“A Personal Trip through Hell”

Tracy Riva  Fletcher, NC  (May 9, 2011)

Out of Fear” by Don Hutcheson is the tale of Will Stallworth, an advertising executive returning to his home state of Georgia to take the job of his dreams, but just when things should be the brightest they’ve ever been for Will his life begins to slowly unravel.

Will is haunted by nightmares of his brother’s suicide years before.  His relationship with his parents is stressed. His mother is a paragon in his eyes, a perfectly aged Southern grand dame of a mother who represents the finest qualities of Southern women everywhere: grace, poise and irrefutable dignity presented in a solidly middle class life touched by loss and sorrow.

His father, well that’s another story entirely. Whereas Will’s mother is kind, graceful and accommodating, Will’s father is harsh, cold and distant as the lunar landscape. But mortality calls to everyone and it’s time for Will’s father to pass beyond this life into whatever is on the other side. Instead of drawing this family closer together Will’s father Donald’s impending death puts even more pressure on Will and draws the simmering cauldron of Will’s repressed rage toward his father closer to surface. Instead of reconciliation this deathbed scene will be filled with recriminations and words harsh enough to scar a man’s soul.

… one deal can make or break an entire career.

Hutcheson’s main character Will Stallworth is complex and interesting. At times Hutcheson gets too caught up in narration, but the story is still a rich one taking you behind the scenes of the advertising world and the pressure it puts on people. How one deal can make or break an entire career. How one misstep in the very public limelight of the advertising world can spell ruin and how sometimes a man’s worst enemy can be the very person who was once his friend and confidant.

Out of Fear is Will’s story, with everyone else acting as secondary players on the canvas of Will’s life and impending breakdown. He has few people he would consider allies, even fewer he would consider friends. He faces the worst of things on his own, beginning to come around only when he is finally able to see he can help someone else who he does considers a friend. It is this friendship, as well as Stallworth’s own redeveloping sense of self-worth that gives Will the courage he needs to begin rebuilding his shattered life.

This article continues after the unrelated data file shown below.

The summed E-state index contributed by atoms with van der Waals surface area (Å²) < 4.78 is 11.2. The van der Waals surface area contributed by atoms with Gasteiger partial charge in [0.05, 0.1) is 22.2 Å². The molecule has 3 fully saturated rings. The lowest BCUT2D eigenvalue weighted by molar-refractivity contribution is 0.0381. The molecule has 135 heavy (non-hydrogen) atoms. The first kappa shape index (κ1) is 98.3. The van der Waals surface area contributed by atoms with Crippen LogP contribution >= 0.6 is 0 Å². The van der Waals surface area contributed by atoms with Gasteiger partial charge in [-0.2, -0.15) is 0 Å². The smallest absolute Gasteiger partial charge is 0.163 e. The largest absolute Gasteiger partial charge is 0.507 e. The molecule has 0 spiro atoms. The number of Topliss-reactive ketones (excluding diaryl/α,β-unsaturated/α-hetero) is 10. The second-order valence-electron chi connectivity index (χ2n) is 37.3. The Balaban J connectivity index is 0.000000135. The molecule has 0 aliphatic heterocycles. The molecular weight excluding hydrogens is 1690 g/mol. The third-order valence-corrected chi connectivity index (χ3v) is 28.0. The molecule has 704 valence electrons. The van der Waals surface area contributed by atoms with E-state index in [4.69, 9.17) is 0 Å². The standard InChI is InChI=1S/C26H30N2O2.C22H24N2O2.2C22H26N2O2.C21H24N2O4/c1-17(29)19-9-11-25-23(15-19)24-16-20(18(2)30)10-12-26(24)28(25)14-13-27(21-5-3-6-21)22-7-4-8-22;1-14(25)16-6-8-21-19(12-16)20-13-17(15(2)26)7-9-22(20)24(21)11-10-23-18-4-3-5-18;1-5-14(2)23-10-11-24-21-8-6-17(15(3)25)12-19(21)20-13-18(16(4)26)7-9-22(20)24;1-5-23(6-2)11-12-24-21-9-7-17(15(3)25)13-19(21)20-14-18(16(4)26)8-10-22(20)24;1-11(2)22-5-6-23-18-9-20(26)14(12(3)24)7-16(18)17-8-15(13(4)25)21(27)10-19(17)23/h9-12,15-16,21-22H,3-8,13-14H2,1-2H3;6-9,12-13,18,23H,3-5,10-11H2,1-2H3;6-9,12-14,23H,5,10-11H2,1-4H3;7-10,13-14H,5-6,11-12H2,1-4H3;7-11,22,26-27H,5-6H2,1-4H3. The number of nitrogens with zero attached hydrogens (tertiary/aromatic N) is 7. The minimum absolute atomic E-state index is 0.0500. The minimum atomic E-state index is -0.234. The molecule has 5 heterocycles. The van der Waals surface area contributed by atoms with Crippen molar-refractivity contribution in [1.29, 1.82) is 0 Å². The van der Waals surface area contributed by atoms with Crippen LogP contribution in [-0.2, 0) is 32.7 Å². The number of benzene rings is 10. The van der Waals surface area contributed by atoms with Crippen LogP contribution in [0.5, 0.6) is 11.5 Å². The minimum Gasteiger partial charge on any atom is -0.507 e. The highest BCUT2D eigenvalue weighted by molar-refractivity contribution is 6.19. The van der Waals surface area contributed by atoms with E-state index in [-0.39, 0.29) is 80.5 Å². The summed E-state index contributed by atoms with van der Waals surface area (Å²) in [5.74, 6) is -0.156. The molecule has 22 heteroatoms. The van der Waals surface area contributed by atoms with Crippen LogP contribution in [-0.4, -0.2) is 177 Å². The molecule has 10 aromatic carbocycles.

Told from the male perspective, the sex in Out of Fear is raw. There is no painting it pretty, dressing it up and calling it love. It is quite simply robust sex between two consenting adults who have no need to play adolescent games of love. It is self-serving, seeking its own pleasure and it is about as raw, vulgar and truthful as it gets. 

…the sex in Out of Fear is raw.

Hutcheson called it erotic but in an email conversation with him I pointed out this definitely didn’t leave me turned on, in fact it had the opposite effect as it was so geared toward the male perspective of sex and there was no representation of the female point of view in the act, other than as a partner for the male. As Will points out, sex between consenting adults is fun, but a slightly more rounded perspective could have added volumes to the book in this aspect.

…if you are interested in psychological thrillers then go ahead and give Out of Fear a try.

I have mixed reactions to Out of Fear by Don Hutcheson. It wasn’t my personal cup of tea, but I can acknowledge that another reader might really enjoy it. It is well-crafted, my only complaints being too much time spent in the narrative style and too many stereotypical characters, but, this is Will’s story and because of that I’m not certain how well-developed certain other characters needed to be. In the end, Hutcheson tells an interesting tale despite the few flaws I found with it so I would say that if you are interested in psychological thrillers then go ahead and give Out of Fear a try.

All told Out of Fear is a reasonably good read. As previously noted, some of the characters are flat and predictable. The mother is a paragon of virtue, the father a walking, talking creep and the dead brother is keeping a secret that haunts Will throughout the story. Will and his sister are thick as thieves; they had to be to survive life in their house after their brother killed himself. His co-workers are either driven or tormented with nary a single sane soul among them. But by the final pages Will just might find something he didn’t even realize he was looking for, justification, release and redemption. Maybe he’ll find all three; we’ll have to wait for future books by Hutcheson to find out.

Find out what happens in Will
Stallworth’s life next!

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